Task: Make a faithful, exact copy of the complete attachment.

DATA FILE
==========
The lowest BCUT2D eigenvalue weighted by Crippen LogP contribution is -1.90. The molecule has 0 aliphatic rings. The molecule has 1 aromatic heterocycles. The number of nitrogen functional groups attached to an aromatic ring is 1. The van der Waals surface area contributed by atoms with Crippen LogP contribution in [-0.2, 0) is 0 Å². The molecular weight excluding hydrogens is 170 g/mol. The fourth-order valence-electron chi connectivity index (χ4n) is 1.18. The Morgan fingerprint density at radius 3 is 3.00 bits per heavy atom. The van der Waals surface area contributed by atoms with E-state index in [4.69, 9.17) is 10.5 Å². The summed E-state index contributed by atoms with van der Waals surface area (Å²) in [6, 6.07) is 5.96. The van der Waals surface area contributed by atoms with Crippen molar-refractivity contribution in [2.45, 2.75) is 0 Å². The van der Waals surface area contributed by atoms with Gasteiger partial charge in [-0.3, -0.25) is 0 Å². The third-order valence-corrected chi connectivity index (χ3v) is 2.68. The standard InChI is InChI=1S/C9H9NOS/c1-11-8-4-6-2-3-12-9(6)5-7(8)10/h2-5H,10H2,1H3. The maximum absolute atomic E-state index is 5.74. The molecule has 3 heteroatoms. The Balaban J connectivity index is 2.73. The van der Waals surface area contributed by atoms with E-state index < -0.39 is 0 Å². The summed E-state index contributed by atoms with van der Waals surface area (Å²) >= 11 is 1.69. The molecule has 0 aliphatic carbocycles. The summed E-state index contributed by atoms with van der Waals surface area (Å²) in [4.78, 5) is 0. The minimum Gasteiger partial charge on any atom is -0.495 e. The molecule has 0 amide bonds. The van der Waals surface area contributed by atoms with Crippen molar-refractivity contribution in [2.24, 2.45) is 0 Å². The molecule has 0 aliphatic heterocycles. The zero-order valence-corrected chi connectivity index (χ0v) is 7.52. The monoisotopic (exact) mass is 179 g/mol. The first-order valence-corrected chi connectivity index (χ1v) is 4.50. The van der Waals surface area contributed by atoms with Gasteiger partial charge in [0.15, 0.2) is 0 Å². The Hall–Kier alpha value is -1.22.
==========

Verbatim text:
The lowest BCUT2D eigenvalue weighted by Crippen LogP contribution is -1.90. The molecule has 0 aliphatic rings. The molecule has 1 aromatic heterocycles. The number of nitrogen functional groups attached to an aromatic ring is 1. The van der Waals surface area contributed by atoms with Crippen LogP contribution in [-0.2, 0) is 0 Å². The molecular weight excluding hydrogens is 170 g/mol. The fourth-order valence-electron chi connectivity index (χ4n) is 1.18. The Morgan fingerprint density at radius 3 is 3.00 bits per heavy atom. The van der Waals surface area contributed by atoms with E-state index in [4.69, 9.17) is 10.5 Å². The summed E-state index contributed by atoms with van der Waals surface area (Å²) in [6, 6.07) is 5.96. The van der Waals surface area contributed by atoms with Crippen molar-refractivity contribution in [2.45, 2.75) is 0 Å². The van der Waals surface area contributed by atoms with Gasteiger partial charge in [-0.3, -0.25) is 0 Å². The third-order valence-corrected chi connectivity index (χ3v) is 2.68. The standard InChI is InChI=1S/C9H9NOS/c1-11-8-4-6-2-3-12-9(6)5-7(8)10/h2-5H,10H2,1H3. The maximum absolute atomic E-state index is 5.74. The molecule has 3 heteroatoms. The Balaban J connectivity index is 2.73. The van der Waals surface area contributed by atoms with E-state index < -0.39 is 0 Å². The summed E-state index contributed by atoms with van der Waals surface area (Å²) >= 11 is 1.69. The molecule has 0 aliphatic carbocycles. The summed E-state index contributed by atoms with van der Waals surface area (Å²) in [4.78, 5) is 0. The minimum Gasteiger partial charge on any atom is -0.495 e. The molecule has 0 amide bonds. The van der Waals surface area contributed by atoms with Crippen molar-refractivity contribution in [2.24, 2.45) is 0 Å². The molecule has 0 aliphatic heterocycles. The zero-order valence-corrected chi connectivity index (χ0v) is 7.52. The monoisotopic (exact) mass is 179 g/mol. The first-order valence-corrected chi connectivity index (χ1v) is 4.50. The van der Waals surface area contributed by atoms with Gasteiger partial charge in [0.15, 0.2) is 0 Å². The Hall–Kier alpha value is -1.22.